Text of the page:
1. Go through your specification and highlight each topic according to difficulty
Everyone will have different parts of Maths they find easier/harder so I would recommend going through your specification and picking three different colours to highlight the topics. Colour code them, easy/medium/hard, so you can see which ones you find the most difficult.
You can use this to help plan revision: spend more time on the topics you have identified you find the hardest and then less on the ones you find easier. This means you’re not wasting loads of time on the areas you find easy – but make sure you do still revise them, so you don’t forget those topics!
Start with one of the things you struggle with, so you’ll quickly see yourself making progress.
2. Bunch together past paper questions on a specific topic
The majority of my Maths revision was just doing past paper/textbook questions and I found grouping the questions together into the different topics, for example, integration or vectors, and then doing blocks of these questions really worked.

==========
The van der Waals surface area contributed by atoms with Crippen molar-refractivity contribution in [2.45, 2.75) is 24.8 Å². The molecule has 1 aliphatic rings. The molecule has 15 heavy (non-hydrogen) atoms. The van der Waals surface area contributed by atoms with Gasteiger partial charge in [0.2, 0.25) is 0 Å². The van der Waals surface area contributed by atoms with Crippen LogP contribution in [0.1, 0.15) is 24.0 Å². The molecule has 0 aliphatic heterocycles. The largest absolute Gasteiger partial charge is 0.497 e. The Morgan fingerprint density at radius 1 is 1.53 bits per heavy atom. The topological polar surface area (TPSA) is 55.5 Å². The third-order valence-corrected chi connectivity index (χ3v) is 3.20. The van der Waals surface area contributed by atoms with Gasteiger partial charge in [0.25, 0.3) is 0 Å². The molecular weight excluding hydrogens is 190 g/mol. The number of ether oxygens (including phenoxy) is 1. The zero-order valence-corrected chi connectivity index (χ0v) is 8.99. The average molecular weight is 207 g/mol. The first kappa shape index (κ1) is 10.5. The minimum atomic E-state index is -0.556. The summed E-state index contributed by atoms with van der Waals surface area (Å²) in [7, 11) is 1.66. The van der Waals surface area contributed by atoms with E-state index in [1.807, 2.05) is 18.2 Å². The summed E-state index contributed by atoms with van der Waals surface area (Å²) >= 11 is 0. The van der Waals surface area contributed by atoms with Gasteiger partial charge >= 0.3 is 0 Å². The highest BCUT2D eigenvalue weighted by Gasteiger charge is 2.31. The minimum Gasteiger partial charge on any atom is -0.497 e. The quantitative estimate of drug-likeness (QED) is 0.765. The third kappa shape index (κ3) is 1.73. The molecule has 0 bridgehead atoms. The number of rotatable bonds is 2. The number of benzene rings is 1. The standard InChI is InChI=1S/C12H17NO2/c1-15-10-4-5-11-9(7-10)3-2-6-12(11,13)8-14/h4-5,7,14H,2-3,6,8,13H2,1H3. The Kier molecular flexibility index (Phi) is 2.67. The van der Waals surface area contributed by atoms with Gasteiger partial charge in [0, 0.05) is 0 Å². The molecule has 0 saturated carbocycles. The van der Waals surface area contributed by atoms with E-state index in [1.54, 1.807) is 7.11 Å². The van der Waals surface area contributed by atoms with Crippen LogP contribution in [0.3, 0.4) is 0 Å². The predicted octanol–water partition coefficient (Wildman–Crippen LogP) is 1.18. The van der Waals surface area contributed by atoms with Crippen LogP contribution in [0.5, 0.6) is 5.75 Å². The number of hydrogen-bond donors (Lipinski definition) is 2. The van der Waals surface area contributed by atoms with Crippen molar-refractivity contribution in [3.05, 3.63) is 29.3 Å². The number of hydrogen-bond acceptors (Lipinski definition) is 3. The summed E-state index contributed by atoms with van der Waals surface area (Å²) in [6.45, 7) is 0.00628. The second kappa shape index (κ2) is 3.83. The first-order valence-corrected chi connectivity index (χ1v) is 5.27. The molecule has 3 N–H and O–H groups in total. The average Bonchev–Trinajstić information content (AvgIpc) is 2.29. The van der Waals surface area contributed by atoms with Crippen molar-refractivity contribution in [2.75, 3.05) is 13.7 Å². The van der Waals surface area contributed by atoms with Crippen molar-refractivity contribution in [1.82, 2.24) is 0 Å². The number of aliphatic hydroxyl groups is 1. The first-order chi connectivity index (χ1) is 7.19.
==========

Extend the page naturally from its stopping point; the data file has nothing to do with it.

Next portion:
Look over your notes on a specific topic and then work through a bunch of questions on it. You’ll quickly see similarities between questions and common things that come up, and this really helps to ensure you know a topic.
3. Make flashcards/posters with key formulae/equations
There are a lot of formulae and equations in Maths you need to learn. To help learn them all, I made flashcards with the key ones on for each unit. For example, with all the different variations of sin/cos/tan graphs on them.
Then I’d just go through these cards regularly when I had a moment to make sure I knew all the formulae/equations. You could also write them all on posters and put them around your house so when you go into certain rooms or do specific tasks you can revise them.
Use your posters/flashcards the night before an exam to make sure that content is at the front of your mind.
You will probably have done lots of questions/past papers as part of your Maths revision, but it can be easy to do them without realising how much time it’s taken you.
Try timing yourself when you do past papers to see how long it takes you and then you can see if you’re taking longer/ shorter than the time you will have. Try to finish papers with still time to check as you’ll want to be able to do this in the real exam.
One of the best ways to know if you’ve understood something in Maths is to then try and explain it to someone else. Working through questions with friends can help you all see if you understand everything and people have different methods which you can discuss.
You might well find the way someone else does something is a lot quicker or easier than the method you’ve been using. Also, if you come across particularly difficult questions, working all together you’re more likely to get to the answer.